Blueberries are an excellent source of nutrition, easy to grow, easy to harvest, require minimum care and planned properly can supplement a bland diet to feed you for a couple of months in late spring/ early summer. Berries are also easy to can, easy to freeze (frozen are good forever) and can even be dehydrated.
The US and Canada currently account for 85% of blueberry production worldwide.
A great source of Vitamin C and K, important in pregnancy, especially for those who don't tolerate vitamins well. Blueberries are also packed with anti-oxidants of anthocyanins, polyphenols and various phytochemicals. High in fiber too so you may want to keep an eye on that. A cup weighs about 6 ounces. Power food.Nutritional value per 100 g (3.5 oz)
Energy 240 kJ (57 kcal)
Carbohydrates 14.49 g
Sugars 9.96 g
Dietary fiber 2.4 g
Fat 0.33 g
Protein 0.74 g
Vitamins Quantity %DV†
Vitamin A equiv.
0% 32 μg
Vitamin A 54 IU
Thiamine (B1) 3% 0.037 mg
Riboflavin (B2) 3% 0.041 mg
Niacin (B3) 3% 0.418 mg
Pantothenic acid (B5) 2% 0.124 mg
Vitamin B6 4% 0.052 mg
Folate (B9) 2% 6 μg
Vitamin C 12% 9.7 mg
Vitamin E 4% 0.57 mg
Vitamin K 18% 19.3 μg
Minerals Quantity %DV†
Calcium 1% 6 mg
Iron 2% 0.28 mg
Magnesium 2% 6 mg
Manganese 16% 0.336 mg
Phosphorus 2% 12 mg
Potassium 2% 77 mg
To grow blueberries you will need soil that is high in acid with a PH from 4.5-5.5. In Eastern forests pine straw tends to make the soil acidic which why you often see them doing well in National Parks and Forrest along the AT. The soil at my current location is very clayey and not particularly high acid. It was easy to fix. I took my auger on my tractor and drilled large deep holes to loosen the soil to about 4' with a diameter of about 18". I then added about 50% peat moss (by volume) to the mix. Peat moss is inexpensive.
The holes were drilled in rows about eight feet apart with ten feet between the rows.
You can also grow them in containers although they will not get as large and the berries will mature faster. We keep two in containers for early berries.
[I have about a three acre bog on my land so if I ever needed more acidic soils without a purchase I could harvest it there.]
Once that was done I purchased at the local big box home center 10 blueberry plants of three different varieties. I planted them in a mostly sunny spot in the garden. I purchased three different varieties due to the different maturation rates. The idea here was to grow a large amount of blueberries through the season and have them fresh through the season with ample left over. The plants were in 1 gallon containers and about 9" high. And so it began.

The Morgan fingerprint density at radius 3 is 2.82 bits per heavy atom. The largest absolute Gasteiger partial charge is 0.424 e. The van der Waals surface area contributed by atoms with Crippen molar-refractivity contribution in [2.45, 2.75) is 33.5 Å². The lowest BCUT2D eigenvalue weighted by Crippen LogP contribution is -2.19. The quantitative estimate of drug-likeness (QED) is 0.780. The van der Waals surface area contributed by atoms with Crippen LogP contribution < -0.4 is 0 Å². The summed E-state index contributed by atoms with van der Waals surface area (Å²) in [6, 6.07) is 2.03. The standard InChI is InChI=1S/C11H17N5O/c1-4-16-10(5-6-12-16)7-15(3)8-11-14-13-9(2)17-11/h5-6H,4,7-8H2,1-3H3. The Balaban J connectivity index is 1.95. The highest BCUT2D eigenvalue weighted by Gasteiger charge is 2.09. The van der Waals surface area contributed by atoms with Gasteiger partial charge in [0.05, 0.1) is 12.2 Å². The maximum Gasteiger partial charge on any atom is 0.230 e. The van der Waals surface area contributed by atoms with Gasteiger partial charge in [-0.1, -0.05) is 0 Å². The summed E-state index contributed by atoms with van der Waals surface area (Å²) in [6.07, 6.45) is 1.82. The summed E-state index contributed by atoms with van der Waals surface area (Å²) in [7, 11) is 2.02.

That was the beginning six years ago. Every year after that I purchased and planted two new plants. For the first few years I poured about a pound of peat moss around each plant to make sure the soil was acidic enough. You can tell if the soil is not acidic enough as the plants will be yellow instead of green and they will not fruit.
For care I mow carefully around the plants and keep grass, weeds, and other invasive plants off and out of them. The berries will spread on their own so you need to be aware of what the plants look like and cut only invaders if you want them to spread. My intention was to get long rows of tall plants. The first year plants you are supposed to pick the unripe berries and throw them away to promote plant growth. This actually works really well. I did not do this the first year but did in subsequent plantings.
Deer take a nibble on the leaves every now and then but don't seem to like them and damage has been minimal. Other pests that will clean out my fruit trees if left unchecked or my garden such as rabbits and groundhogs show no interest. Other than rare sugar ants and fruit flies no bugs seem to bother them either.
Two years after planting I had to spend a good chunk of the summer away on family issues and by the end of the summer the garden was in bad shape. I did controlled burn in the spring then an unexpected wind storm came up and took out three of the mature plants. Everything else fared well.
This year the plants I planted in year one are all about 7'+ tall and have spread about 3' in every direction (with new plants and stalks coming up). They are now very close to touching. Each of the larger bushes provides about 3-4 gallons of berries per season. I expect them to get to be about ten feet tall at full maturity and eventually grow together as a solid row.
Picking is the most labor intensive task of berries. I always pick in morning when it is cooler and the berries have a coating of dew. They seem to be at peak moisture then. To pick lightly grasp the berry with two fingers and roll it. If it does not come right off it is not ripe yet. You can pick unripe berries if you want to and they will mature when put with other berries due to offgassing but they will be larger and better tasting if picked when mature. Berries start as a white, turn yellowish, then reddish, then purplish, till finally turning a nice blue. They will get darker if left on the vine until almost black but there is no need.
Berries that don't mature or are shriveled and not developed I throw in the blackberry vines to get rid of. This is about 1% of the berries or less.
This time of the year I pick 3-5 quarts a day with most berries coming from the oldest plants. What I don't eat fresh or use to cook with I put in a gallon zip lock bag and place in freezer. These can be pulled out for cooking and eating. Do not pull out a whole bag of frozen berries unless you are going to use the whole bag as it will turn in to stew quickly. I am not a big fan of canned or dehydrated berries so we don't prepare them in that way.
I eat about a pint a day fresh. From the local grocer this would be $5-8 a day. I also give away gallon bags to friends, coworkers and neighbors. Never had a single complaint and blueberries are very expensive in the market.